“The reality of being a racialized artist has been both a challenge and a privilege in my career. When I decided to pursue playwriting, I was confronted with a lot of barriers. My identity has also inspired so many of my stories that I feel blessed to be who I am.”
MFA Creative Writing

It has also impacted my process as a mentor because I share the experiences I’ve had as a racialized Theatre artist with others to give them an understanding of the challenges in the industry that they might face: insights which I never got when I first entered the industry. At the same time, I give them a perspective on how the industry is finally making changes, and I really try to find opportunities for them so that they can work with a particular company or artist that will help them transition into the professional world.

Why did you get a degree from the Creative Writing program?

Before being in UBC’s MFA optional residency program, I wrote exclusively for the Theatre. I wanted to be able to explore other genres and disciplines, especially screenwriting, and the MFA gave me this opportunity. At the same time, I could do it from home, since it was an optional residency program and I wanted to take time off from working in the Theatre to have a family. I wanted to make sure I kept writing and developing as a writer, so the program was a great fit for my needs.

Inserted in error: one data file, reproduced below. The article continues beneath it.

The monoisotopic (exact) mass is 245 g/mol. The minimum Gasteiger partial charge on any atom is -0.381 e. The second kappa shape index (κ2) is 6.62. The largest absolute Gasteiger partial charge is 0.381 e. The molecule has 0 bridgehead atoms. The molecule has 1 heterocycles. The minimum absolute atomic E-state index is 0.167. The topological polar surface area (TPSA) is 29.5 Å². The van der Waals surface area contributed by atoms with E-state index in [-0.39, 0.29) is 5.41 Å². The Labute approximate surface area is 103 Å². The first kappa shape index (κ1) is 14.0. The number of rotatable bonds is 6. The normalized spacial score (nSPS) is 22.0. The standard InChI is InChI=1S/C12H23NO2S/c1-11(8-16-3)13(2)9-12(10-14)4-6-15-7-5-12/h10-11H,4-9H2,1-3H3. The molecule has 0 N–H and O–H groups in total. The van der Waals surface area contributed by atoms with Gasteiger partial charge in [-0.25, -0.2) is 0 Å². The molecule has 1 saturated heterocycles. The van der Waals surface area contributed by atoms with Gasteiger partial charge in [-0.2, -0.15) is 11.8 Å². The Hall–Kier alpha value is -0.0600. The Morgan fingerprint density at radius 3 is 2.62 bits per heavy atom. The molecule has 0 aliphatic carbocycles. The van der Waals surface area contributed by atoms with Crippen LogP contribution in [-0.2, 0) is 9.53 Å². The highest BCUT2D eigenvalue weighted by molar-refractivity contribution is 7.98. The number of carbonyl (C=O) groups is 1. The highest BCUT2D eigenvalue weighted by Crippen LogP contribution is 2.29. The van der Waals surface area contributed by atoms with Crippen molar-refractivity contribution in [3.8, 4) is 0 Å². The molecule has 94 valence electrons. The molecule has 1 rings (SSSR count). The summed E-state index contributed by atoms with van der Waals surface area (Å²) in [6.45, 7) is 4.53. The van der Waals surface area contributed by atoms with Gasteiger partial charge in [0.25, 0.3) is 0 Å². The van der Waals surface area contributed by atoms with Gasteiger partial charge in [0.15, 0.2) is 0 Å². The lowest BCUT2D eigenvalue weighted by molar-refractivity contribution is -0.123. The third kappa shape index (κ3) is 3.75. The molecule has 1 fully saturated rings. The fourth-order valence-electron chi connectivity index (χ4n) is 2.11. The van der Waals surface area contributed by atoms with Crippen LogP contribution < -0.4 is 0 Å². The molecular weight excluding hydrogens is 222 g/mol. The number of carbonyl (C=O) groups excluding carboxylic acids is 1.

How did the Creative Writing program help your writing practice?

The program really helped me learn about structure and how to pitch my work. The teachers were amazing, especially Sara Graefe, who really encouraged me as a writer and made me feel like my stories mattered. I was also able to explore comedy in my writing, which I had never done before.

You wrote several plays that were performed in 2020 or will be this year. How do you decide the storylines of your plays, and what do you want audiences to take away from your work?